But enough about the merits. Now for the naming contest. I confess that I've got nothing on this. Over at
Daily Kos they seem to be calling it "Prosecutor Purge," which is okay but I believe we can do better. Nothing with "gate" in the end quite does it anymore. Perhaps someone can come up with something using the word "Justice" from the Department of Justice, but I've been unable to do so. Now that I've confirmed that I would not have had a successful career on Madison Avenue, I turn the matter over to commenters. I'll pick a winner (and give proper credit) tomorrow.

Monday, March 12, 2007 & Legal Materials Online

Featured on the most recent broadcast (and podcast) of the WNYC show On the Media is a terrific website called which is a very user-friendly site for tracking Congress. You can find out how any Senator or Congress member voted on any bill, and you can readily search pending legislation. You can even get RSS feeds updating you about action on particular bills. OpenCongress pulls much of the underlying material from Congress's own website, Thomas, which is a terrific resource but not quite as easy to use and a bit more staid. For example, it's easy to use either site to find pending bills and what bills an individual Senator or Representative has sponsored, but OpenCongress also gives juicy tidbits such as trends in the overall voting record of individual members of Congress. It also has a comment feature which should become valuable as the site grows.

That said, the OpenCongress guest on On the Media was a little unfair in suggesting that Thomas is an inadequate tool. It's pretty useful by itself and, more importantly, likely to incorporate features of OpenCongress on its own as time goes by. Interestingly enough, the Sunlight Foundation (the people behind OpenCongress) would be happy for Congress itself to provide this information, and that seems to be the standard path to govt-maintained websites. For example, by now most courts maintain websites where they post recent decisions, but in the early days of the web, such materials could be found only on third-party sites. As the courts' own sites became more useful, many of the third-party sites disappeared. WestLaw and Lexis still have pay sites, mostly, I think, because of the ability to search across multiple databases simultaneously and because the official sites rarely include materials going back more than a decade. But eventually, I suspect, the business model of WestLaw and Lexis will not be viable.

In the medium term, organizations like the Sunlight Foundation are making real what had formerly been only stylized assumptions about the openness and accessibility of the legal system. As someone who follows the courts, I hope the next step will be a free, easy-to-use version of PACER, the program for accessing filings (such as briefs, exhibits, etc) in the federal district courts. I'm ambivalent about the ultimate fate of WestLaw. Because West owns FindLaw and Foundation Press, which pay me for some of my work, I have a financial interest in its continued success. But as a matter of public policy, I like the idea of freebies.

Saturday, March 10, 2007

The Second Amendment and Incorporation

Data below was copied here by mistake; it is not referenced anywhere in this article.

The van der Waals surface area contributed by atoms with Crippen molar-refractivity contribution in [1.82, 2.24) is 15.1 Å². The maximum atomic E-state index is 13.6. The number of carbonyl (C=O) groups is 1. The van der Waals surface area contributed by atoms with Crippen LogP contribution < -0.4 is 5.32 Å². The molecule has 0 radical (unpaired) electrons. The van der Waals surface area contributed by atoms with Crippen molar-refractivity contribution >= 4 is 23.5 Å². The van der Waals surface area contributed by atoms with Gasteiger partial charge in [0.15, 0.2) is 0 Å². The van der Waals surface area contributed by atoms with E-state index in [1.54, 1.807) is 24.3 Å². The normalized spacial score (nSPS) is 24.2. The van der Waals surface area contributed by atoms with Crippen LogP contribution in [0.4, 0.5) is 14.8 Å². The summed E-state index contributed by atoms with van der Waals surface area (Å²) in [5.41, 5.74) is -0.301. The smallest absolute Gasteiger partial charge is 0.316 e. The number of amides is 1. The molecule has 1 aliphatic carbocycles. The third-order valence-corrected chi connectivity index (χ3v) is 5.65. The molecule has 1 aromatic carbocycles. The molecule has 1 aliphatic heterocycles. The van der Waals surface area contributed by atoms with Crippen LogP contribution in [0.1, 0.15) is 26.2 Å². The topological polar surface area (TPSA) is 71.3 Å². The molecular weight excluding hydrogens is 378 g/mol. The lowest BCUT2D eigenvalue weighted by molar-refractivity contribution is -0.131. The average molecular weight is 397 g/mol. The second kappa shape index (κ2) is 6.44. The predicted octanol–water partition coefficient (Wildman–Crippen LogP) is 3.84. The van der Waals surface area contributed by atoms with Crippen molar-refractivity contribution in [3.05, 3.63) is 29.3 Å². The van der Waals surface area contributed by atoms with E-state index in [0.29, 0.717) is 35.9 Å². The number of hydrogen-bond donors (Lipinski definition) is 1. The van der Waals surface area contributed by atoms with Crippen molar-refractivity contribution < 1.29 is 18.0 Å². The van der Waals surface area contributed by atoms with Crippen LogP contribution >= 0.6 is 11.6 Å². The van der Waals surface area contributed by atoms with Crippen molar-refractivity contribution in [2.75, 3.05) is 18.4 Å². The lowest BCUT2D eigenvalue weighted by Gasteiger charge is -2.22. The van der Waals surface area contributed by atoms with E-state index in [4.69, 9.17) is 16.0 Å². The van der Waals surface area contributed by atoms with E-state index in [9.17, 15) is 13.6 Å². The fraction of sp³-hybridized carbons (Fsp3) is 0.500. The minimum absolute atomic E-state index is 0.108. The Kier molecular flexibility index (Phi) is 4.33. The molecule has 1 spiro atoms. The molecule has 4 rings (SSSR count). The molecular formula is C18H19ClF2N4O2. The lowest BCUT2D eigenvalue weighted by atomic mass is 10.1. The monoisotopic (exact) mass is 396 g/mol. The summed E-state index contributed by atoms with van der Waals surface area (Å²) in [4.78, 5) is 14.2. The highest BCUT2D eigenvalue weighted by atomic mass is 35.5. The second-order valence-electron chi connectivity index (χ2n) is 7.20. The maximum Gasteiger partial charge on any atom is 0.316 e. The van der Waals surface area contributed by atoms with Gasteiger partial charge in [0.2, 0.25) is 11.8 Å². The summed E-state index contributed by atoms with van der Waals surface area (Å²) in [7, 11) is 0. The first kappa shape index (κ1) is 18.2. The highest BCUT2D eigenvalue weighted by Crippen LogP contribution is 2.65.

Unlike Mike, I have not thought seriously about whether the Second Amendment protects an individual or collective right, so I won’t enter that debate. But I do want to raise an issue that could be equally important if the Supreme Court agrees to review the D.C. Circuit’s decision in Parker: Even if the Second Amendment protects an individual right to bear arms, does that right apply against the states or only against the federal government?

In two late 19th Century decisions, the Supreme Court held that the Second Amendment only restricts the federal government. These decisions were consistent with the Court’s broader position – announced in Barron v. Baltimore – that the Bill of Rights did not apply to the states, and they were reaffirmed by two early 20th Century decisions. Of course, the Court soon afterward began the process of incorporation that resulted in the application of nearly all the Bill of Rights against the states. But it has still not incorporated the Second Amendment through the due process clause of the 14th Amendment. This is irrelevant in Parker because the regulation in that case was passed by the District of Columbia, and the Court has held that the Bill of Rights applies directly to the District. However, if the Court affirms Parker, its decision will not have any effect on state or local gun regulation unless the Court decides that the Second Amendment is also incorporated.

What are the chances that will happen? I’m not sure. Under the Court’s modern incorporation doctrine, a provision of the Bill of Rights will be incorporated only if it is essential to “fundamental fairness.” However, the modern incorporation cases deal with issues of criminal procedure, so the fundamental fairness standard may be inapt. As an alternative, the Court might fall back on an earlier formulation of the incorporation test, which asked whether the right at issue is “among those fundamental principles of liberty and justice which lie at the base of all our civil and political institutions.” I think it’s a stretch to conclude that gun ownership is a fundamental aspect of liberty akin to the right of free speech or free exercise. But gun advocates will surely point out that the right to bear arms is guaranteed in 43 of 50 state constitutions. They will also likely note – as Justice Thomas did recently in a concurring opinion – that Justice Story once referred to the right to bear arms as "the palladium of the liberties of a republic.”

There is another, intriguing alternative. A few scholars have argued that the Second Amendment is actually incorporated through the privileges and immunities clause, not the due process clause. According to these scholars, the privileges and immunities clause was designed, in part, to ensure that freedmen had access to arms so they could not be re-enslaved by the southern states. The obvious weakness in this argument is that the privileges and immunities clause has been moribund since the Slaughter-House Cases were decided more than 130 years ago. But it is not unthinkable that the Court could breathe new life into that provision. Its decision in Saenz v. Roe might be viewed as an initial step in that direction. And Justice Thomas has indicated his willingness to revisit the Slaughter-House Cases. Thus, a decision affirming Parker might revive not only the Second Amendment, but the privileges and immunities clause, too.